I can understand them asking Washington to take a pay cut. He’s due base salaries of $4.2 million this year and $4.8 million in 2014.

But he’s a far more dependable guy than Kenny Britt, who’s entering a contract year. Dumping Washington would leave the Titans with Wright, Britt, the newcomer, Damian Williams, Lavelle Hawkins (overpriced at $1.9 million this year) and Michael Preston. And a year from now they’d likely be subtracting Britt from that group.

Word is Washington lost favor with the team after he gave half-hearted effort over the last month of the season. If they didn’t think he worked, they should have gotten in his face about it. They should tell him they can’t pay him what he’s scheduled to make. Perhaps they’ve done those things.

I’m not sure they should be looking to trade him. But there is a big theme with this team right now, that Mike Munchak will sink or swim in his third year as coach with his guys. And his guys don’t give half-hearted effort in the last month of the season no matter how bad things are.

The thinking on Amendola or Welker was that they are different than anyone the Titans have, and could be super-reliable on short, simple passes for Jake Locker.

Who else out there profiles like that? I don't know if anyone does. Julian Edelman?

Brandon Gibson of the Rams doesn't seem the same type of guy to me, and he’s the next guy the Titans are courting.

Scouts Inc. rates him as an excellent route-runner, however, so I can understand the appeal of that.

“He understands how to read coverages and does a good job of finding seams to settle in when looking at zone schemes,” Scouts Inc. says.

Is Gibson at a cheaper rate an upgrade over an expensive Washington? I’m not so sure.
Reading the coverage ...

Houston Texans

The Texans now have a need at fullback, with James Casey gone to Philadelphia. They also cut receiver Kevin Walter, says John McClain of the Houston Chronicle. I think Casey will do a lot for the Eagles and leave people wondering why Gary Kubiak didn't manage to do more with him.

J.J. Watt has a snappy answer to a Twitter follower who wanted to fight him.

To which I say: Twitter muscles amuse me.

Indianapolis Colts

The Colts felt like Day 1 all came together for them, says Mike Chappell of the Indianapolis Star.

The addition of cornerback Greg Toler signals the end for Jerraud Powers, says Phillip B. Wilson of the Star.

Toler’s deal is three years, $15 million according to Aaron Wilson of the Baltimore Sun.

Exploring the idea of Greg Jennings to the Colts, with Nate Dunlevy of Bleacher Report.

The Colts' roster is still in need of some dynamic talent, says Greg Cowan of Colts Authority. He also looks at the somewhat controversial big dollars for Erik Walden.

To which I say: Odds now suggest the dynamic talent additions of the offseason are going to show up in the draft.

Jacksonville Jaguars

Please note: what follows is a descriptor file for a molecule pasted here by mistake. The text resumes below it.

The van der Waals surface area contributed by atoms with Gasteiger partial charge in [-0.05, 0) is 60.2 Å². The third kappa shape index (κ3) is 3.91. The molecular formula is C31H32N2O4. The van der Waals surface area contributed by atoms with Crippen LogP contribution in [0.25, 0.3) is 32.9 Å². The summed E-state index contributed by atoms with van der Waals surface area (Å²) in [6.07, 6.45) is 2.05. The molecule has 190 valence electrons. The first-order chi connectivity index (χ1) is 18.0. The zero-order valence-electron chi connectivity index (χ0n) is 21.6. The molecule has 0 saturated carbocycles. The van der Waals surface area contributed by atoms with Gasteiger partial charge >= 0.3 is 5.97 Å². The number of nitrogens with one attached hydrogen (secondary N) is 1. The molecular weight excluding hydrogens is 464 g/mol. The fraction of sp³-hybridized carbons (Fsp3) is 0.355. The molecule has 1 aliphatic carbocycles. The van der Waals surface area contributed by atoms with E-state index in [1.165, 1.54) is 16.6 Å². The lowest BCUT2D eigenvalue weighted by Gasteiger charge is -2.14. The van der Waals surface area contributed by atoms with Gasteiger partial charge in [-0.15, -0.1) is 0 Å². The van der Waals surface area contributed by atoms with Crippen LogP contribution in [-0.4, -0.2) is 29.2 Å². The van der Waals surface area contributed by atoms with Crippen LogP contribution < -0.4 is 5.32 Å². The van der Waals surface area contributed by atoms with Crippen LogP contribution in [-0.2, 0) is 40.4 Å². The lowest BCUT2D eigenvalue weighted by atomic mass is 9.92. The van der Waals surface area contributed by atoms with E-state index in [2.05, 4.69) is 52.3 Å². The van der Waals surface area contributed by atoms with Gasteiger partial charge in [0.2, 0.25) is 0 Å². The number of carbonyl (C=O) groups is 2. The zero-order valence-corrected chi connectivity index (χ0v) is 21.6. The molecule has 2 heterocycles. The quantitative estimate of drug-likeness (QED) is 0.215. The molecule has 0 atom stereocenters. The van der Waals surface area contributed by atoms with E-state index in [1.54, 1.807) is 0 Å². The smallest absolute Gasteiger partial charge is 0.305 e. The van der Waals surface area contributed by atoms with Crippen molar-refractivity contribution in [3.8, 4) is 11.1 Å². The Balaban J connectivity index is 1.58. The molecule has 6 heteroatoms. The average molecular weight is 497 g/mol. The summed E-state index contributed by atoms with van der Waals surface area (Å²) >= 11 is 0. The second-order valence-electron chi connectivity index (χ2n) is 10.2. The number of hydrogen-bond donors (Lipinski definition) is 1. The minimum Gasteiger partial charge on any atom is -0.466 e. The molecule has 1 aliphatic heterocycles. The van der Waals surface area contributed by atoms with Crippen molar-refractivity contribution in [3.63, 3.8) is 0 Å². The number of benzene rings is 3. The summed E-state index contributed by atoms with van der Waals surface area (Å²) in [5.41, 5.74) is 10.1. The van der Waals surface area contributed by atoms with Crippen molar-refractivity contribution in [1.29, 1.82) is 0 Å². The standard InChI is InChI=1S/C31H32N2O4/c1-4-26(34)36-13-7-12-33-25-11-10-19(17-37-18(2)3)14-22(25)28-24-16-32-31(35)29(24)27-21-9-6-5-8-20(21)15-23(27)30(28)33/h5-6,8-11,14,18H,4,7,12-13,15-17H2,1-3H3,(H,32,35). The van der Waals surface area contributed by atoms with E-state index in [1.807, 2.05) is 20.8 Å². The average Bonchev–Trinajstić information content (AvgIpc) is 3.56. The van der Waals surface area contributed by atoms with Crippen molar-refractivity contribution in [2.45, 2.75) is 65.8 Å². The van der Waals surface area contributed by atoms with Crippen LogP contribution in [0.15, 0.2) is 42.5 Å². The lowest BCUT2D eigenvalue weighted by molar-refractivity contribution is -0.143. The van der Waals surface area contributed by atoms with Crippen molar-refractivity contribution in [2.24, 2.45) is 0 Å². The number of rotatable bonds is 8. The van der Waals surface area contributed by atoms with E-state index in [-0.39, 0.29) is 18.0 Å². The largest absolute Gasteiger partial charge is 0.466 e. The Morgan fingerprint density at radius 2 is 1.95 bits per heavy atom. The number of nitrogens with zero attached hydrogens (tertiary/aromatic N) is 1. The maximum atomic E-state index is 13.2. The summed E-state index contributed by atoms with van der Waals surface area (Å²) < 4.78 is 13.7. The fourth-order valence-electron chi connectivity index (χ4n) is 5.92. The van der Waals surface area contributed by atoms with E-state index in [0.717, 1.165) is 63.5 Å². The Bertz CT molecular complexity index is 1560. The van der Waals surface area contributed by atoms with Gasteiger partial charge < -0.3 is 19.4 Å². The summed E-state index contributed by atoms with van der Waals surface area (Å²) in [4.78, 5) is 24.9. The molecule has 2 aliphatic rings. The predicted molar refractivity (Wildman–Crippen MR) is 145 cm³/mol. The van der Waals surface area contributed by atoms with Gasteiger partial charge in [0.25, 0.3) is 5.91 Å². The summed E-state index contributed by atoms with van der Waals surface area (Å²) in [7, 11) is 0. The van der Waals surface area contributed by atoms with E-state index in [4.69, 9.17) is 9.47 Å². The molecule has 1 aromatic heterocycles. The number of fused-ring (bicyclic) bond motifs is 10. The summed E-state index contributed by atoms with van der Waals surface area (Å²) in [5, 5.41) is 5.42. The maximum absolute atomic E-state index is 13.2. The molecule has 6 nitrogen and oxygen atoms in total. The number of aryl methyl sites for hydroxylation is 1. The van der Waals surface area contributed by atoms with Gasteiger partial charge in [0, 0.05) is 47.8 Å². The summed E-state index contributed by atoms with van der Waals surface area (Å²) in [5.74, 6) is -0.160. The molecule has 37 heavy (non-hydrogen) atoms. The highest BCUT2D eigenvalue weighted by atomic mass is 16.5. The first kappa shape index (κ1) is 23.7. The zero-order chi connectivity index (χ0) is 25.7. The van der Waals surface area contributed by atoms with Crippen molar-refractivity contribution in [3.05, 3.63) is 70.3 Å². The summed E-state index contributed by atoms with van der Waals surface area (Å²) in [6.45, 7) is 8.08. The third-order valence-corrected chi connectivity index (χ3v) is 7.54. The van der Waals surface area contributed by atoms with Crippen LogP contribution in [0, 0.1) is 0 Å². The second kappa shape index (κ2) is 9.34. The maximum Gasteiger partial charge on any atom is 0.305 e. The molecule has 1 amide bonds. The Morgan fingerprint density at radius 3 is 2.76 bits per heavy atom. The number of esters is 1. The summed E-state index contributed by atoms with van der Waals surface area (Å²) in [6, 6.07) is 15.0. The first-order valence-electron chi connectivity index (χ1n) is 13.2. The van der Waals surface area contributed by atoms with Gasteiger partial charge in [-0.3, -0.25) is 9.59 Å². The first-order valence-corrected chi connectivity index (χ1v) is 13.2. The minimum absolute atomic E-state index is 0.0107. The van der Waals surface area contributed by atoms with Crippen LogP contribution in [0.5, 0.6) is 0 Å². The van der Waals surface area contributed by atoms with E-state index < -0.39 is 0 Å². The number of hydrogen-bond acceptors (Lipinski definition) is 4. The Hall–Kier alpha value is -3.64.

Quiet as free agency started, the Jaguars are asking fans to trust their plan, says Ryan O’Halloran of the Florida Times-Union.

To which I say: They did well to make it clear in advance they weren't going to be free-agency front-runners, so the reaction has been tempered.

David Caldwell and Gus Bradley were both at Florida’s pro day on Tuesday, says Hays Carlyon of the Times-Union.

Tennessee Titans

The Titans were sprinters at the start of free agency, adding guard Andy Levitre and tight end Delanie Walker, says Jim Wyatt of The Tennessean. They are expected to add defensive tackle Sammie Lee Hill Wednesday.

Shopping Nate Washington is risky, at least for now, says Wyatt.

To which I say: I’m not sure I understand the Titans' interest in St., Louis free agent Danny Amendola or their interest in moving away from Washington.

The Titans re-signed fullback Quinn Johnson, says Wyatt.

Running back Shonn Greene will visit Tennessee, says Wyatt.

Receiver notes

October, 30, 2009
Posted by’s Paul Kuharsky

ESPN Stats & Information spends hours and hours reviewing NFL games, in part so I can pass on their stuff and look smart.

Here are some updated receiver numbers that touch on the division.
  • Andre Johnson is tied with Randy Moss as the most targeted receiver in the NFL. They’ve each been thrown to 67 times in seven games. Reggie Wayne is seventh at 57, and the Colts have played only six games.
  • Rookie Mike Thomas is third in overall catch percentage, with 14 catches in 17 chances (82 percent). He trails only Greg Camarillo of Miami (90) and Danny Amendola of St. Louis (88). Houston’s Kevin Walter is tied for fifth at 78 percent.
  • In the red zone, Larry Fitzgerald (11), Chad Ochocinco (nine) and Moss (nine) are the most targeted receivers in the league. Nate Washington and Austin Collie have been thrown to eight times each. Washington has the best catch percentage of the eight top guys, at 88.
  • Washington’s 80 percent catch rate on third down is third best in the league.
  • Torry Holt's 60 percent catch rate for passes over 20 yards (minimum five targets) is tied for second best in the league.
  • Six receivers in the NFL have been targeted five times or more with passes of 20 yards or more and failed to catch any of them. Two of them are Titans -- Justin Gage (0-for-6) and Washington (0-for-6).